2013 in Review

Looking back on the past 12 months, I did a lot of bird-y things in 2013 — helping out with the Edmonton Nature Club’s Young Naturalists’ Corner at the Snow Goose Chase, raising money for Bird Studies Canada and my local naturalist society with the Baillie Birdathonbirding in Central Park, a month-long internship in Ontario helping with fall migration monitoring, working on my Young Birder of the Year projects, and the Alberta Birds Facebook group I started in 2012 is up to 763 members, including lots of great birders and photographers.

A Savannah Sparrow (digiscoped) in June,

IMG_0435

I added 31 new species to my Life List, putting it at 266 species. I was a little disappointed with my Alberta List, since I saw only 137 species compared to 154 last year. For my Year List, I saw 22 mammal species and 210 bird species.

On of my lifers this year — a Harris’s Sparrow that showed up at my feeders this past spring,

IMG_5320

I added a new species to my humble yard list — a Blue Jay which stayed for only a few minutes in October, but I was very excited to see it,

IMG_6210

A Double-crested Cormorant in Central Park in July,

IMG_5724

Birding in Central Park

We arrived in New York City on Saturday, July 6th, and on Sunday morning at 9 am I went on a bird walk with Bob DeCandido (“Birding Bob”) and Deb Allen in Central Park. It was a very hot day (we found at the end of the day there had been an extreme heat and humidity warning for City), but we saw some great birds including an early migrant — a female Black-and-white Warbler, which was very exciting.

I counted 27 species in total on the Central Park walk, and added Chimney Swift, Great-crested Flycatcher, Black-crowned Night Heron, Red-bellied Woodpecker, Northern Cardinal, and Black-and-white Warbler to my “Year List”.

The walk started at the Turtle Pond dock and it was very nice to be greeted by about 15 Red-eared Sliders,

IMG_5656

A Red-eared Slider,

IMG_5657

A Red-bellied Woodpecker,

IMG_5676

Part of the group watching a Great-crested Flycatcher,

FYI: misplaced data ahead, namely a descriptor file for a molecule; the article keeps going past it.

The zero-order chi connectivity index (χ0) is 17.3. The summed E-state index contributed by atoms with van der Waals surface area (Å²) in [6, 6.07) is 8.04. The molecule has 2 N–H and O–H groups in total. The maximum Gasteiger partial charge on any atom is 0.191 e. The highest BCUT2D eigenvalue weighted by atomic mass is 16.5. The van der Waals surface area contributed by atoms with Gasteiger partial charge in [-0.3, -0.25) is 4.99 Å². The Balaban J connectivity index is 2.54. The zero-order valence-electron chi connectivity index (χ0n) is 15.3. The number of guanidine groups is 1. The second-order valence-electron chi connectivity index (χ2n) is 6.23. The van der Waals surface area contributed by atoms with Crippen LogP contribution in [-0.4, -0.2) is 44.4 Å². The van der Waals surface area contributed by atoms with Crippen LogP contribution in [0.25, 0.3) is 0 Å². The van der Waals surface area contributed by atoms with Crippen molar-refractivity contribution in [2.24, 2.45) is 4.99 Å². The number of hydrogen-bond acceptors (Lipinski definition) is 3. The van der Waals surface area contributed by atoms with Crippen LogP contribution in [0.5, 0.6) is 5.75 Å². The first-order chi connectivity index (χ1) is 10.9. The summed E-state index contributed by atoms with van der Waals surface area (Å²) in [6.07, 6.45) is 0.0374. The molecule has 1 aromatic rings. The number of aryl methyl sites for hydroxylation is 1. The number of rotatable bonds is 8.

IMG_0829

I saw three Black-crowned Night Herons throughout the walk ,

IMG_5665

A Northern Flicker nest,

IMG_5687

What would Central Park be without seeing a squirrel?

IMG_5694

A shy Carolina Wren,

IMG_5706

A pair of Mallards at the boat pond,

IMG_5710

A Double-crested Cormorant drying off at the Boat pond,

IMG_5724

I was only one foot away from this Mallard. That’s the beauty of Central Park — the birds are so used to people,

IMG_5741

I had an excellent time with the other birders, got some good photos, and saw some great species. Central Park is such a wonderful place, and Bob and Deb are great park guides!

Here we are at the end of our walk, with Bob and Debra on the right. Thank you again for such a wonderful time (and the only real birding I got in while in NYC)!

IMG_0842

Off to the Big Apple!

On the second week of July my family is taking a trip to New York City. Unfortunately, it’s not a pleasure trip (more of a “family business trip”) so birding is low on the list. I won’t have lots of time for birding, but I hope to see some new species and meet some New York birders. I’ve never birded in Central Park in the Summer (just in the Fall and Winter, and I know Spring and Fall are the best seasons), so I’m hoping to see something new. If I don’t, I’m sure a lot of the regulars will be great subjects to photograph!

I’m planning to go on one another one of Robert DeCandido and Deb Allen’s Central Park bird walks (I’ve been twice before), so if I do I’ll post on it. I would love to meet some NYC birders and go birding together.

I won’t have my laptop with me so I probably won’t be able to post while I’m there, but I’ll try to have some posts lined up before I leave.